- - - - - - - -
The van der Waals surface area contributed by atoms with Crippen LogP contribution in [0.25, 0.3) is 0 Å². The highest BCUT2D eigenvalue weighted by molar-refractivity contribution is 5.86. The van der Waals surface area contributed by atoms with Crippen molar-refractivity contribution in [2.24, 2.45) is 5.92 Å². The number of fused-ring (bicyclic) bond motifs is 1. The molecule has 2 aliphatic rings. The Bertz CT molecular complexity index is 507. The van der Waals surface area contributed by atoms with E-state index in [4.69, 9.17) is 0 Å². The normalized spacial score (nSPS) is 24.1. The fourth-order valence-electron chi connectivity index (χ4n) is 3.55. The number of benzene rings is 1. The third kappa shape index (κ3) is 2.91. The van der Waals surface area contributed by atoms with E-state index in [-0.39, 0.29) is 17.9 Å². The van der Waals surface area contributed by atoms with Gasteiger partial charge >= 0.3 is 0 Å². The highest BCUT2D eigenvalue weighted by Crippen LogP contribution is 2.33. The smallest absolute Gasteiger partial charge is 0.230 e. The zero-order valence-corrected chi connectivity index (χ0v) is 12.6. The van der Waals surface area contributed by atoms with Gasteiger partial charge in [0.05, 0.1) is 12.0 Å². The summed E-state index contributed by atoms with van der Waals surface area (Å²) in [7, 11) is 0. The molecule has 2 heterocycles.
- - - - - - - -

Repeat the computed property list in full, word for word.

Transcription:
The van der Waals surface area contributed by atoms with Crippen LogP contribution in [0.25, 0.3) is 0 Å². The highest BCUT2D eigenvalue weighted by molar-refractivity contribution is 5.86. The van der Waals surface area contributed by atoms with Crippen molar-refractivity contribution in [2.24, 2.45) is 5.92 Å². The number of fused-ring (bicyclic) bond motifs is 1. The molecule has 2 aliphatic rings. The Bertz CT molecular complexity index is 507. The van der Waals surface area contributed by atoms with E-state index in [4.69, 9.17) is 0 Å². The normalized spacial score (nSPS) is 24.1. The fourth-order valence-electron chi connectivity index (χ4n) is 3.55. The number of benzene rings is 1. The third kappa shape index (κ3) is 2.91. The van der Waals surface area contributed by atoms with E-state index in [-0.39, 0.29) is 17.9 Å². The van der Waals surface area contributed by atoms with Gasteiger partial charge >= 0.3 is 0 Å². The highest BCUT2D eigenvalue weighted by Crippen LogP contribution is 2.33. The smallest absolute Gasteiger partial charge is 0.230 e. The zero-order valence-corrected chi connectivity index (χ0v) is 12.6. The van der Waals surface area contributed by atoms with Gasteiger partial charge in [0.05, 0.1) is 12.0 Å². The summed E-state index contributed by atoms with van der Waals surface area (Å²) in [7, 11) is 0. The molecule has 2 heterocycles.